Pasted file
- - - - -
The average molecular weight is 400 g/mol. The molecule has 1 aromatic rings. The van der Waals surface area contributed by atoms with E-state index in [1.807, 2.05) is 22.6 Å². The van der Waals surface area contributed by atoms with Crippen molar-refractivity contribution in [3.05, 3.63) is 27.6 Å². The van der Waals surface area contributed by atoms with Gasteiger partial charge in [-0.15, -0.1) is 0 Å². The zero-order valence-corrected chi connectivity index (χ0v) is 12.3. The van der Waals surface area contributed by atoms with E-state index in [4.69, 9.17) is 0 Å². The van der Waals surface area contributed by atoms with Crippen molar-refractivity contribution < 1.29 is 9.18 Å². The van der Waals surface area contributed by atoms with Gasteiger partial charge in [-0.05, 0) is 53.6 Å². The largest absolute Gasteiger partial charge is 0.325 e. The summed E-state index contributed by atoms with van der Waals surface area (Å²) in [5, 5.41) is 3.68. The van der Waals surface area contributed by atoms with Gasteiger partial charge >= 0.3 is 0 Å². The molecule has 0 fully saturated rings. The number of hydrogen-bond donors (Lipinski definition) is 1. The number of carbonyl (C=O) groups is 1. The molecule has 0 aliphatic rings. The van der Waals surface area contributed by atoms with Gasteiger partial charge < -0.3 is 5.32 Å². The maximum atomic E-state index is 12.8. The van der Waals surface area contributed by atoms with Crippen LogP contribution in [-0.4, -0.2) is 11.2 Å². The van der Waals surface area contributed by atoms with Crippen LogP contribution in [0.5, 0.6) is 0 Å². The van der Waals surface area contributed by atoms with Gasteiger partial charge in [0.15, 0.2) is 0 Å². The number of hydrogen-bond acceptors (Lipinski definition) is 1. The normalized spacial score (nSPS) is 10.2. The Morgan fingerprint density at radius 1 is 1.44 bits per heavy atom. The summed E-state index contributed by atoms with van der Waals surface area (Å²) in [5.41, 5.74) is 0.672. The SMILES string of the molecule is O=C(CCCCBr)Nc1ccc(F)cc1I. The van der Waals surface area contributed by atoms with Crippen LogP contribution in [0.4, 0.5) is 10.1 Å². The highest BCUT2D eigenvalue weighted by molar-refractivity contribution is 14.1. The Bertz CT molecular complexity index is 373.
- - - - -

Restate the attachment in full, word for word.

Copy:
The average molecular weight is 400 g/mol. The molecule has 1 aromatic rings. The van der Waals surface area contributed by atoms with E-state index in [1.807, 2.05) is 22.6 Å². The van der Waals surface area contributed by atoms with Crippen molar-refractivity contribution in [3.05, 3.63) is 27.6 Å². The van der Waals surface area contributed by atoms with Gasteiger partial charge in [-0.15, -0.1) is 0 Å². The zero-order valence-corrected chi connectivity index (χ0v) is 12.3. The van der Waals surface area contributed by atoms with E-state index in [4.69, 9.17) is 0 Å². The van der Waals surface area contributed by atoms with Crippen molar-refractivity contribution < 1.29 is 9.18 Å². The van der Waals surface area contributed by atoms with Gasteiger partial charge in [-0.05, 0) is 53.6 Å². The largest absolute Gasteiger partial charge is 0.325 e. The summed E-state index contributed by atoms with van der Waals surface area (Å²) in [5, 5.41) is 3.68. The van der Waals surface area contributed by atoms with Gasteiger partial charge >= 0.3 is 0 Å². The molecule has 0 fully saturated rings. The number of hydrogen-bond donors (Lipinski definition) is 1. The number of carbonyl (C=O) groups is 1. The molecule has 0 aliphatic rings. The van der Waals surface area contributed by atoms with Gasteiger partial charge < -0.3 is 5.32 Å². The maximum atomic E-state index is 12.8. The van der Waals surface area contributed by atoms with Crippen LogP contribution in [-0.4, -0.2) is 11.2 Å². The van der Waals surface area contributed by atoms with Crippen LogP contribution in [0.5, 0.6) is 0 Å². The van der Waals surface area contributed by atoms with Gasteiger partial charge in [0.15, 0.2) is 0 Å². The number of hydrogen-bond acceptors (Lipinski definition) is 1. The normalized spacial score (nSPS) is 10.2. The Morgan fingerprint density at radius 1 is 1.44 bits per heavy atom. The summed E-state index contributed by atoms with van der Waals surface area (Å²) in [5.41, 5.74) is 0.672. The SMILES string of the molecule is O=C(CCCCBr)Nc1ccc(F)cc1I. The van der Waals surface area contributed by atoms with Crippen LogP contribution in [0.4, 0.5) is 10.1 Å². The highest BCUT2D eigenvalue weighted by molar-refractivity contribution is 14.1. The Bertz CT molecular complexity index is 373.